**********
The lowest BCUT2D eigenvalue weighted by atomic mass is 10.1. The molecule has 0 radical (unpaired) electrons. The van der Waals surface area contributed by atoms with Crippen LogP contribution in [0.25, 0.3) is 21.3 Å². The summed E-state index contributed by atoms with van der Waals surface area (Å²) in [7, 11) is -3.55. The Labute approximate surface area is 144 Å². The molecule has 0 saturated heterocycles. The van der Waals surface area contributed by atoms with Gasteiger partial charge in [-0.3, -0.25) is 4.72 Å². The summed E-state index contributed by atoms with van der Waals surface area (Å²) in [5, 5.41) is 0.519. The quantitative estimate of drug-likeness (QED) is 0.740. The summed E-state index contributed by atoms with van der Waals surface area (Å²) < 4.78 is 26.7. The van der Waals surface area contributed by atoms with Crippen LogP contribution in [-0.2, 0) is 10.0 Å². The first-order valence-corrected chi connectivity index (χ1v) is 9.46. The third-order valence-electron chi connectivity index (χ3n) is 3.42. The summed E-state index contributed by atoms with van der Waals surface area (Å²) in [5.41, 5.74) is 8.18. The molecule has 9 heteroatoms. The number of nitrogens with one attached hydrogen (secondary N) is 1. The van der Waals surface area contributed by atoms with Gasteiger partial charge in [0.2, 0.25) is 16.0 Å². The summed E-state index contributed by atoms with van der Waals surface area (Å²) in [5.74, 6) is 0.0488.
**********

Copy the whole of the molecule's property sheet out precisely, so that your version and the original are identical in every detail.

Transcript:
The lowest BCUT2D eigenvalue weighted by atomic mass is 10.1. The molecule has 0 radical (unpaired) electrons. The van der Waals surface area contributed by atoms with Crippen LogP contribution in [0.25, 0.3) is 21.3 Å². The summed E-state index contributed by atoms with van der Waals surface area (Å²) in [7, 11) is -3.55. The Labute approximate surface area is 144 Å². The molecule has 0 saturated heterocycles. The van der Waals surface area contributed by atoms with Gasteiger partial charge in [-0.3, -0.25) is 4.72 Å². The summed E-state index contributed by atoms with van der Waals surface area (Å²) in [5, 5.41) is 0.519. The quantitative estimate of drug-likeness (QED) is 0.740. The summed E-state index contributed by atoms with van der Waals surface area (Å²) < 4.78 is 26.7. The van der Waals surface area contributed by atoms with Crippen LogP contribution in [-0.2, 0) is 10.0 Å². The first-order valence-corrected chi connectivity index (χ1v) is 9.46. The third-order valence-electron chi connectivity index (χ3n) is 3.42. The summed E-state index contributed by atoms with van der Waals surface area (Å²) in [5.41, 5.74) is 8.18. The molecule has 9 heteroatoms. The number of nitrogens with one attached hydrogen (secondary N) is 1. The van der Waals surface area contributed by atoms with Gasteiger partial charge in [0.2, 0.25) is 16.0 Å². The summed E-state index contributed by atoms with van der Waals surface area (Å²) in [5.74, 6) is 0.0488.